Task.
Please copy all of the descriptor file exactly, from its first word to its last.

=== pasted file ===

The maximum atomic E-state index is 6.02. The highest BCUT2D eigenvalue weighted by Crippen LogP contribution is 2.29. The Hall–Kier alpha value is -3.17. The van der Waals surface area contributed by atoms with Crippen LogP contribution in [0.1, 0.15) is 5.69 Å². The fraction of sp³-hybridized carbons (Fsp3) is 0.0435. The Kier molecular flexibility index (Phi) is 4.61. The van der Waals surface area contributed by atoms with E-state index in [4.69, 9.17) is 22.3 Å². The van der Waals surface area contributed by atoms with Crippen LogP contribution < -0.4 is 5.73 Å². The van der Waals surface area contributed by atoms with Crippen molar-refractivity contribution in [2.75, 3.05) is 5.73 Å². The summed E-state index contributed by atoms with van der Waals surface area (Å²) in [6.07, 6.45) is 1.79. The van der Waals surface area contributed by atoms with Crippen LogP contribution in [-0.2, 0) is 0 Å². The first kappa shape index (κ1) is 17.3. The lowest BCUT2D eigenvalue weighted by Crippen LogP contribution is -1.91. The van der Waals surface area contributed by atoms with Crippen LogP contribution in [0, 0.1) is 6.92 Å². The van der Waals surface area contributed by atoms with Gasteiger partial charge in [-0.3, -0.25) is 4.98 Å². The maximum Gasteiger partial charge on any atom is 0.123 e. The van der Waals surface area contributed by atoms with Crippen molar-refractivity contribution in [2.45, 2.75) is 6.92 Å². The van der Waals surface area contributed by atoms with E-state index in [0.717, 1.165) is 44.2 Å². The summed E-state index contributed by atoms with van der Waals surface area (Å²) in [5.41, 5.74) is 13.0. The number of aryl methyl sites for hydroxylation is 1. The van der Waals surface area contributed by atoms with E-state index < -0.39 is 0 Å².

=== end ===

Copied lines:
The maximum atomic E-state index is 6.02. The highest BCUT2D eigenvalue weighted by Crippen LogP contribution is 2.29. The Hall–Kier alpha value is -3.17. The van der Waals surface area contributed by atoms with Crippen LogP contribution in [0.1, 0.15) is 5.69 Å². The fraction of sp³-hybridized carbons (Fsp3) is 0.0435. The Kier molecular flexibility index (Phi) is 4.61. The van der Waals surface area contributed by atoms with E-state index in [4.69, 9.17) is 22.3 Å². The van der Waals surface area contributed by atoms with Crippen LogP contribution < -0.4 is 5.73 Å². The van der Waals surface area contributed by atoms with Crippen molar-refractivity contribution in [2.75, 3.05) is 5.73 Å². The summed E-state index contributed by atoms with van der Waals surface area (Å²) in [6.07, 6.45) is 1.79. The van der Waals surface area contributed by atoms with Crippen LogP contribution in [-0.2, 0) is 0 Å². The first kappa shape index (κ1) is 17.3. The lowest BCUT2D eigenvalue weighted by Crippen LogP contribution is -1.91. The van der Waals surface area contributed by atoms with Crippen LogP contribution in [0, 0.1) is 6.92 Å². The van der Waals surface area contributed by atoms with Gasteiger partial charge in [-0.3, -0.25) is 4.98 Å². The maximum Gasteiger partial charge on any atom is 0.123 e. The van der Waals surface area contributed by atoms with Crippen molar-refractivity contribution in [2.45, 2.75) is 6.92 Å². The van der Waals surface area contributed by atoms with E-state index in [0.717, 1.165) is 44.2 Å². The summed E-state index contributed by atoms with van der Waals surface area (Å²) in [5.41, 5.74) is 13.0. The number of aryl methyl sites for hydroxylation is 1. The van der Waals surface area contributed by atoms with E-state index < -0.39 is 0 Å².